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     Volume 4 Issue 27 | December 31, 2004 |

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News Notes

South Asian tidal wave
kills over 114,000

More than 114,000 people died in an earthquake that figured in the seismic scale at 8.9. Epicentre in the west of Sumatra, which is an island of Indonesia the quake hit in the early morning of December 26 and it triggered a tidal wave that devastated a vast stretch of shores across nations killing and injuring thousands of people.
Though the Pascific Tsunami Warning Centre came to know about the impending earthquake nearly an hour ago, the US organisation was clueless regarding who to contact.
In some areas, the earthquake-induced tidal serge rose to 30 feet in height. The giant tsunami waves swept into the coasts of Indonesia, Malaysia, Myanmar, Sri Lanka, the Maldives, India and southern Thai islands preferred by tourists leaving the seaside towns and villages in a shambles.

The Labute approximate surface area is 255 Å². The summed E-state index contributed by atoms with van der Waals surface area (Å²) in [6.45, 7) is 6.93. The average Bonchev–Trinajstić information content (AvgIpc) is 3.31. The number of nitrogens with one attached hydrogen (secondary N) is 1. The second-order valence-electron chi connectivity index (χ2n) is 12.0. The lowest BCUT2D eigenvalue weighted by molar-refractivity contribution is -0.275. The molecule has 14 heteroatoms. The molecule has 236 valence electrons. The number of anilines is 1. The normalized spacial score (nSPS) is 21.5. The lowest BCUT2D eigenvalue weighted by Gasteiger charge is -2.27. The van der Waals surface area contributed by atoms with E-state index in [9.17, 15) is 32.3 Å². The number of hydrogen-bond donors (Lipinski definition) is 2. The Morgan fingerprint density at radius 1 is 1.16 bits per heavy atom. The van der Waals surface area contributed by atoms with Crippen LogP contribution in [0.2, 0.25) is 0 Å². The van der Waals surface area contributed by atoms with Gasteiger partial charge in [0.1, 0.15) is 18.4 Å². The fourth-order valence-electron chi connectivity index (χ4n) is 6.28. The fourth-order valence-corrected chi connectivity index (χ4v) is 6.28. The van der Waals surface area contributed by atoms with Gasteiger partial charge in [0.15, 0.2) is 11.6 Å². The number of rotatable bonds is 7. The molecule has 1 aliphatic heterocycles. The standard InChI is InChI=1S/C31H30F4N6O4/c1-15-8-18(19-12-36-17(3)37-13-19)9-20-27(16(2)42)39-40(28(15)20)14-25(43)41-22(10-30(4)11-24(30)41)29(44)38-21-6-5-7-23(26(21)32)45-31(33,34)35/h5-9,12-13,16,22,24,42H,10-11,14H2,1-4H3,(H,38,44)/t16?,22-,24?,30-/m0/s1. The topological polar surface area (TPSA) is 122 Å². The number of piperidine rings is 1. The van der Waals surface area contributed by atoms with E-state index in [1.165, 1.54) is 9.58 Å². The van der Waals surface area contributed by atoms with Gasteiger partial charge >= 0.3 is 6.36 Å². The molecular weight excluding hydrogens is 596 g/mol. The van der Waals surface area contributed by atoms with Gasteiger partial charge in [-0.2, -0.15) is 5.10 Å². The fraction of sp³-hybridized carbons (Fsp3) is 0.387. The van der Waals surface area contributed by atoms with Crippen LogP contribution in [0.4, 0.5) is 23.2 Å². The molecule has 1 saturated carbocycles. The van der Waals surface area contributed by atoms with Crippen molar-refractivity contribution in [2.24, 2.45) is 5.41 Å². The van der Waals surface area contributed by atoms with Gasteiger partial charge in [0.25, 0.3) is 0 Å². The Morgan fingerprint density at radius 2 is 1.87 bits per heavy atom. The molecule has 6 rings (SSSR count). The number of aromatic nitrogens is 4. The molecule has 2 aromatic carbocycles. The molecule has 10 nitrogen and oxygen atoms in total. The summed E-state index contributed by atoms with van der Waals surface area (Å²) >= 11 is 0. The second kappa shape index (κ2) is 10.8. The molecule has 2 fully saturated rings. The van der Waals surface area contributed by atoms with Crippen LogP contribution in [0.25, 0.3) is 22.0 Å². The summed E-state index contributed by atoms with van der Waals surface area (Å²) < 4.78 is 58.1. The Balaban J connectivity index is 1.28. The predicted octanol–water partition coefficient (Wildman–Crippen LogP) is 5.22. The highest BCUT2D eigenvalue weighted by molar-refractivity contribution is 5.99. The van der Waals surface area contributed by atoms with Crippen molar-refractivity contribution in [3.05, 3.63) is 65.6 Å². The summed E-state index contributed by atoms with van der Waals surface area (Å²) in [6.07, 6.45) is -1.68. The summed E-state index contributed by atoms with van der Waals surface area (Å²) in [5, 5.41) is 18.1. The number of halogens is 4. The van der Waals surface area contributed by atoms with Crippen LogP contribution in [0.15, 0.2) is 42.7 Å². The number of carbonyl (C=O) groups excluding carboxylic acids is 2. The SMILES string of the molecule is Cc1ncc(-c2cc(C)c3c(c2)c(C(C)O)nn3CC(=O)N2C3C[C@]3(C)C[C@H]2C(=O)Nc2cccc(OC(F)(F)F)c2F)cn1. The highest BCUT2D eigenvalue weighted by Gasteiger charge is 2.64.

Though at first the details were sketchy, soon it dawned on the global community that magnitude of the disaster was of a massive scale. Sri Lanka is the hardest hit in this sudden serge of the Indian Ocean. More than 13 thousands were reported to have died with a million more still missing.
In Indonesia alone some eighty thousand people were feared to have died as it took the full force of the surge that lasted no more than ten to fifteen minutes but had left in its wake a scene of devastation never before seen in the last 40 years. The quake was the fifth largest in the world since 1900 and biggest since 1964.
In southern Thailand at least 866 people were killed, including foreign tourists at popular seaside resorts, and 5,000 injured according to the official source.